Chief Executive of Older People's Advocacy Alliance (UK)

One thought on “Report: “When bees meet trees”

  1. Older Citizens Advocacy York is a small local service and we are supporting older people affected by cancer on a daily basis. it is good to have the backing and support of OPAAL and their partners to continue the fight against cancer and ensure that those affected by it have a voice.

    Cancer is one of the contributors to the inequalities in life expectancy experienced by the residents of York and the incidence is rising in line with that across England, associated with an ageing population. Cancer is the most significant cause of premature death (death under the age of 75 years) in York. When analysed by gender there is no significant difference between the incidence rates of cancer in men and women in York.

    The 2010 York JSNA identified that the age-standardised death rates for cancer in the under 75 years age group had decreased substantially and remained below the national comparator rates. This trend has continued and the age-standardised death rate for cancer in the under 75 years age group was 102 per 100,000 population for the rolling period 2008-10 which would account for approximately 205 deaths in York for that period.

    Considering the burden of all cancers on the population of York, the directly standardised rate of years of life lost due to mortality was 139 years per 10,000 of the population under the age of 75 years which is not significantly different to the England rate, and there was no significant difference between York women and York men identified.

    Although the figures are not statistically significant, overall, York appears to have a higher incidence of cancer than the England average, but the death rate for cancer is lower. The implication is that services locally are identifying cancers and treating those with cancer appropriately.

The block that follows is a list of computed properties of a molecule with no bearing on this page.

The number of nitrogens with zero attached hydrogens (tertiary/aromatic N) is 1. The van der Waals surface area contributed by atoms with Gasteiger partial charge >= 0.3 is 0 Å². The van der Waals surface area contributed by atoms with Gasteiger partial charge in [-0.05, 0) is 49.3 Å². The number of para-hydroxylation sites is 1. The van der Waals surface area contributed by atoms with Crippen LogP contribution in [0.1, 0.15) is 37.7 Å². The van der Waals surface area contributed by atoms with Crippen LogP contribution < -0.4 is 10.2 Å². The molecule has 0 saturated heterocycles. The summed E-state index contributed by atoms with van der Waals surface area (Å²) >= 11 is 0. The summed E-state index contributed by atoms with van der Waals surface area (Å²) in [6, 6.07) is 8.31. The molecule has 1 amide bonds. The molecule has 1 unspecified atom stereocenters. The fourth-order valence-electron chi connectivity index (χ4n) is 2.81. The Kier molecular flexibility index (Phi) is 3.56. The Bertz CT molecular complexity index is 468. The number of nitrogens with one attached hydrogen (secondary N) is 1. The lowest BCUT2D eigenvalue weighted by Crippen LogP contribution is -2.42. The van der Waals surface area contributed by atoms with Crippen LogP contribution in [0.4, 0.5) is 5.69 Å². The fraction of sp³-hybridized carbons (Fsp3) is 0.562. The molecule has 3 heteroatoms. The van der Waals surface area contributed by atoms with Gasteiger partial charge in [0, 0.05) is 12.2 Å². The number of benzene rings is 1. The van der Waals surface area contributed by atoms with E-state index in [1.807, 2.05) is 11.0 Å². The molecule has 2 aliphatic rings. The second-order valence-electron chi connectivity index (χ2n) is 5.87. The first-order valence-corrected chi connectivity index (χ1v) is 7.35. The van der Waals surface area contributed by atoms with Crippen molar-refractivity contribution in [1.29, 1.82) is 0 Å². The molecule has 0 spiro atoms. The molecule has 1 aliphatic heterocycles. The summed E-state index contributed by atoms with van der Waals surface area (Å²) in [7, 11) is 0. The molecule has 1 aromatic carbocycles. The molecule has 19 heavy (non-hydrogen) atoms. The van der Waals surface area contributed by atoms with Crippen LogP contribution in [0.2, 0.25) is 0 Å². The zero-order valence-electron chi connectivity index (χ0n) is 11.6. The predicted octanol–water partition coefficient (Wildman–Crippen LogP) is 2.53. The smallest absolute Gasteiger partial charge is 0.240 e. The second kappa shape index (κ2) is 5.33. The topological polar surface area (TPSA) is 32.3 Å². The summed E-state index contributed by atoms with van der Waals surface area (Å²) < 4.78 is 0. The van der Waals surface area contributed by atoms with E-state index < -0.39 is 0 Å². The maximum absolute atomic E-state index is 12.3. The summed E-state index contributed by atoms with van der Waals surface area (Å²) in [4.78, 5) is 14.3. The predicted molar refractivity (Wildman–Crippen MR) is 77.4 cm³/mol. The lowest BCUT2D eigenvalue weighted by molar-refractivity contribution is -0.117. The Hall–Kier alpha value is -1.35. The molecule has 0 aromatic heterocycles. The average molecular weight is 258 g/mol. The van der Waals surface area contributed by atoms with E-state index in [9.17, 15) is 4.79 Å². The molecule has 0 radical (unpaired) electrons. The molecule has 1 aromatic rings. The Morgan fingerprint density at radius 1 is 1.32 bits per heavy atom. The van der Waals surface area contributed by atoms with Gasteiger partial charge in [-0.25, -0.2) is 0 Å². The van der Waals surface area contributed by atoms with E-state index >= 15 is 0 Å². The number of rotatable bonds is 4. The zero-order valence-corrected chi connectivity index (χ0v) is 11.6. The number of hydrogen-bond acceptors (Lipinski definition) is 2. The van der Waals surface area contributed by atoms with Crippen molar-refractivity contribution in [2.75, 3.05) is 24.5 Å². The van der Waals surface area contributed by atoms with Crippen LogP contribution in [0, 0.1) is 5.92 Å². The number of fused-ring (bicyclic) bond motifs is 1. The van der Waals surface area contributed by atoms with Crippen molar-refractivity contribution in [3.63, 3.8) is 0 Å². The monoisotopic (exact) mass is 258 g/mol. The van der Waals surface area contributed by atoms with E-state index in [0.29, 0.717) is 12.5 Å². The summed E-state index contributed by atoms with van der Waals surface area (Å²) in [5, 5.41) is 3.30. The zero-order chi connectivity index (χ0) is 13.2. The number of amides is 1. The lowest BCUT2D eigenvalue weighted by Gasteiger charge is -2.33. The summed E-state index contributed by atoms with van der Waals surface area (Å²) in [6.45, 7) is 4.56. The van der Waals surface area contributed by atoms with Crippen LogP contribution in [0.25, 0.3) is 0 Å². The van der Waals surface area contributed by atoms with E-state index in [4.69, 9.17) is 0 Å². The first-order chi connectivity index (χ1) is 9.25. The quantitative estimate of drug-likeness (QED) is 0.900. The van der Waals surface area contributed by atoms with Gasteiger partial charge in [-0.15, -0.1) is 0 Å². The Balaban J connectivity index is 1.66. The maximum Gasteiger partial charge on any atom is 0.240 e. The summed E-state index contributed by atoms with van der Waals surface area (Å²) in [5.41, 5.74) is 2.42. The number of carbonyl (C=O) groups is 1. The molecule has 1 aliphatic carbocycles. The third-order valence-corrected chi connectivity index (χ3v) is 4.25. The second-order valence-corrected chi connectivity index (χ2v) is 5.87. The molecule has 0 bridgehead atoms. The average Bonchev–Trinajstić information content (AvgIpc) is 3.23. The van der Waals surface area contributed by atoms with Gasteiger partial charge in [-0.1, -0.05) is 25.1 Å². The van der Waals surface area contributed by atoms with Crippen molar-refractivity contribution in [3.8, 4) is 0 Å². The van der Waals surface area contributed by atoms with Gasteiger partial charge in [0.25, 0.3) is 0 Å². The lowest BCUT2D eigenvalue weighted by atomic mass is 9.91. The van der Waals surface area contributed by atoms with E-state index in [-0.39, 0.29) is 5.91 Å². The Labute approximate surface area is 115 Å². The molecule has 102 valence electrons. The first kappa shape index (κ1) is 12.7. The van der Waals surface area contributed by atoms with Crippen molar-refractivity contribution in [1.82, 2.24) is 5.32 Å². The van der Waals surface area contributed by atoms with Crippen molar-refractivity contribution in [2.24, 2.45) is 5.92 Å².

There is concern nationally that cancer survival in England is not as good as a number of other developed countries particularly in older people, minority ethnic and vulnerable groups and those with multiple long term conditions. The national awareness and early diagnosis initiative is being actively taken forward locally in York including cancer awareness campaigns and closer working with GPs to improve early diagnosis.

    Lung Cancer in York

    Of the cancers, lung cancer accounts for the largest gap in life expectancy between the most deprived communities and the remainder of the local population in both men and women. The major risk factor for lung cancer is smoking. Smoking is associated with deprivation and is estimated to account for 85% of lung cancers in the UK. The all-age mortality rate for lung cancer in the City of York is 33.0 per 100,000 population for 2006-10. For the same period, the most deprived quintile experienced an all-age mortality rate of 60.4 per 100,000 which is significantly higher than both the York rate and the rate in the least deprived quintile.